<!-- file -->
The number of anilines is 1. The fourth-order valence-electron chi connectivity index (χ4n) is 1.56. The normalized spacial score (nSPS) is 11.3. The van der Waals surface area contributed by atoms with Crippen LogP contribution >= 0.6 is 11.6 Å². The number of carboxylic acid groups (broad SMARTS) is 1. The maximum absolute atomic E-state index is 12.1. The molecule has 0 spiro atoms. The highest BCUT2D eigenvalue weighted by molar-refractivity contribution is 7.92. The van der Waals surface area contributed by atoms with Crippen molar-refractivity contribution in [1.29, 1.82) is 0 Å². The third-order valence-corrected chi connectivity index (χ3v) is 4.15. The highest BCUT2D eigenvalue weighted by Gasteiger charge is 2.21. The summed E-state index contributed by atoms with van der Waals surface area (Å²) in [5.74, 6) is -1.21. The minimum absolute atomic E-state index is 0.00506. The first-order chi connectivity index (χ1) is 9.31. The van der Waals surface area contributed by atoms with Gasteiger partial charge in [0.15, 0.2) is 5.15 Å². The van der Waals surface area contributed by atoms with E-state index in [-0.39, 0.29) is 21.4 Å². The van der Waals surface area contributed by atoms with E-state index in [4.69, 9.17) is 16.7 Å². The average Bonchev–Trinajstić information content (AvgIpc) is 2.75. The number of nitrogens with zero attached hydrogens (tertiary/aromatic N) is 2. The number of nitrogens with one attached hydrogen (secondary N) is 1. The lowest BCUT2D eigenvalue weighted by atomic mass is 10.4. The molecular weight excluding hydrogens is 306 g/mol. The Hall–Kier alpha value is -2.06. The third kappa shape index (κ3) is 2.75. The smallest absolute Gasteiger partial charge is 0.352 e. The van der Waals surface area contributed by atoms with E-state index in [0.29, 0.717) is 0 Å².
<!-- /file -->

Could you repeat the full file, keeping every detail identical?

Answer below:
The number of anilines is 1. The fourth-order valence-electron chi connectivity index (χ4n) is 1.56. The normalized spacial score (nSPS) is 11.3. The van der Waals surface area contributed by atoms with Crippen LogP contribution >= 0.6 is 11.6 Å². The number of carboxylic acid groups (broad SMARTS) is 1. The maximum absolute atomic E-state index is 12.1. The molecule has 0 spiro atoms. The highest BCUT2D eigenvalue weighted by molar-refractivity contribution is 7.92. The van der Waals surface area contributed by atoms with Crippen molar-refractivity contribution in [1.29, 1.82) is 0 Å². The third-order valence-corrected chi connectivity index (χ3v) is 4.15. The highest BCUT2D eigenvalue weighted by Gasteiger charge is 2.21. The summed E-state index contributed by atoms with van der Waals surface area (Å²) in [5.74, 6) is -1.21. The minimum absolute atomic E-state index is 0.00506. The first-order chi connectivity index (χ1) is 9.31. The van der Waals surface area contributed by atoms with Gasteiger partial charge in [0.15, 0.2) is 5.15 Å². The van der Waals surface area contributed by atoms with E-state index in [-0.39, 0.29) is 21.4 Å². The van der Waals surface area contributed by atoms with E-state index in [4.69, 9.17) is 16.7 Å². The average Bonchev–Trinajstić information content (AvgIpc) is 2.75. The number of nitrogens with zero attached hydrogens (tertiary/aromatic N) is 2. The number of nitrogens with one attached hydrogen (secondary N) is 1. The lowest BCUT2D eigenvalue weighted by atomic mass is 10.4. The molecular weight excluding hydrogens is 306 g/mol. The Hall–Kier alpha value is -2.06. The third kappa shape index (κ3) is 2.75. The smallest absolute Gasteiger partial charge is 0.352 e. The van der Waals surface area contributed by atoms with E-state index in [0.29, 0.717) is 0 Å².